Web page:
Researchers at NGS Software have come up with a method to embed malicious code into a picture. When viewed, the picture could send the attacker the credentials of the viewer. Social sites like Facebook and Myspace are particularly at risk, but the researchers say that any site which includes log ins and user uploaded pictures could be vulnerable. This even includes some bank sites.
The attack is simply a mashup of a GIF picture and a JAR (Java applet). The malicious JAR is compiled and then combined with information from a GIF. The GIF part fools the browser into opening it as a picture and trusting the content. The reality is, the Java VM recognizes the JAR part and automatically runs it.
The researchers claim that there are multiple ways to deal with this vulnerability. Sun could restrict their Virtual Machine or web applications could continually check and filter these hybrid files, but they say it really needs to be addressed as an issue of browser security. They think that it is not only pictures at risk, but nearly all browser content.
More details on how to create these GIFARs will be presented at this week’s Black Hat conference in Las Vegas.
7 thoughts on “The GIFAR Image Vulnerability”
i was hoping the Black hats wouldn’t be on this axis.
interesting. i know you can hide text in blank pixels, but this is new to me.
I had always wondered if this was possible, never thought it would be done with java and gifs, but I had always wondered if you could embed code into a picture file and it be run when read.. I hope Sun fixes this quickly.
Why the heck would this work? JARs aren’t inherently executable, and should only be opened in case of an object or embed tag. Why would an img tag be handled by the Java VM?
This has been done already. Metasploit did it years ago. Except I don’t think it required java to work. Glad to see we STILL are not safe from images. Alwel.
I guess Sun will be “tightening up the graphics” security
I wish Hackaday stopped trying to do information security. They are particularly unread.
For those of you who really want to know how GIFAR attacks and other file combinations work:
When parsing for. ZIP headers a fully compliant program will not care where there header starts. It can start anywhere in the program. You can place the ZIP header at the bottom of a GIF image for example and it will validate by any compliant GIF program and any compliant ZIP program.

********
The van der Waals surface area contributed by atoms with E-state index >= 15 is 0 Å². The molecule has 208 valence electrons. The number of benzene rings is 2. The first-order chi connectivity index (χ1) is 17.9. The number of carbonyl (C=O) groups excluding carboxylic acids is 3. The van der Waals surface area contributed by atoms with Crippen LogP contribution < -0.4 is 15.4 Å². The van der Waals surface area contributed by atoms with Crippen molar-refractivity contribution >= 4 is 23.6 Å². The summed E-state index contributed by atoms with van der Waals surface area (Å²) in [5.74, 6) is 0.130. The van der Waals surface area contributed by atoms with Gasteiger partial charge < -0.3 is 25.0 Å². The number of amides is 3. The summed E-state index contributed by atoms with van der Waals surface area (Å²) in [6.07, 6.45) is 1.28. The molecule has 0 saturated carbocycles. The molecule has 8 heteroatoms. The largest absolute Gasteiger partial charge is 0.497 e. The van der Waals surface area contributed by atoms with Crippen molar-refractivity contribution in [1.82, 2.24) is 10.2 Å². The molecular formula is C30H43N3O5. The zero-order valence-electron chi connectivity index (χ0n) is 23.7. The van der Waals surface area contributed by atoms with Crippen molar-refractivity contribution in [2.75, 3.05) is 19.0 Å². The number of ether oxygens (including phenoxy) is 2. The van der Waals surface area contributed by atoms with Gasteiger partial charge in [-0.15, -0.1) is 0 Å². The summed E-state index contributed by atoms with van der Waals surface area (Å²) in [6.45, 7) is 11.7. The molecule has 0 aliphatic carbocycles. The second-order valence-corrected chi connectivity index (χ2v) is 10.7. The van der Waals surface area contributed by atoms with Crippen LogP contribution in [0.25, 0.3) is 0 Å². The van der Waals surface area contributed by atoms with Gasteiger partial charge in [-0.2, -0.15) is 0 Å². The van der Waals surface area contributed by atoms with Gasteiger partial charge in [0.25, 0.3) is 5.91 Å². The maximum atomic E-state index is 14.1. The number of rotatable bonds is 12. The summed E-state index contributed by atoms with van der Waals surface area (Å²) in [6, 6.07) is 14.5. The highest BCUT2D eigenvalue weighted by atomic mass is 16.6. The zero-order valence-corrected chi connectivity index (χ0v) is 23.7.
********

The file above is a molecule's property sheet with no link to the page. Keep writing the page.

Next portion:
.JARs are essentially .ZIPs. That’s right, look it up. They just call it something different so they can set the default program to their JVM. Essentially you can throw this GIF/JAR (GIFAR) into the JVM and because it is compliant it will wait until it sees the ZIP/JAR header and start reading for the program.
From Sun’s site “applets are not allowed to open network connections to any computer, except for the host that provided the .class files.” Well because you are capable of uploading a GIFAR to a site as they will validate as images (I don’t know any banking sites that do this…) you can include an embed pointing to that GIFAR in another page (hosted anywhere) and make people stumble onto it. It will be allowed to make any network connections it wants to that site in their name.
The attack gets even more dangerous because it isn’t just GIFs and JARs that can act this way.
To prevent this – well there are a variety of ways. Yeah, sun could look for GIF headers or something else… but then they would be non-compliant. It would be possible for a ZIP engine to build a true JAR that gets denied. Perhaps the JVM should only allow network connections when a class file is hosted by a site AND the embed is on the site? I feel that is the direction they will go. XSS is already entailed if you can get your own embed into their webpage.
However, this doesn’t solve the general class of vulnerabilities of file type combinations.
Hackaday, you sound like the media when you talk about information security. A lot of buzz and little comprehension of what you are talking about. However, I think you are the best platform for hardware hacks I have ever stumbled upon. Maybe get some (info-) hackers on your team to blog this stuff?
It is definitely a misrepresentation of the attack to state “When viewed, the picture could send the attacker the credentials of the viewer.” especially when you follow it with “They think that it is not only pictures at risk, but nearly all browser content.”
That makes it sound like listening to music online will allow people to steal your bank credentials. That’s nothing but buzz and hype. It hides the real issues in favor of a doomsday scenario.
I think this issue is easy to solve in the way I stated above. Okay, it does really solve the issue 100%, but someone with XSS can already access your credentials and its even more likely they’ll get them because if you are doing XSS chances are they are logged onto the site.
GIFAR is creative and shiek, but it is not executable code that gets run when you view an image.
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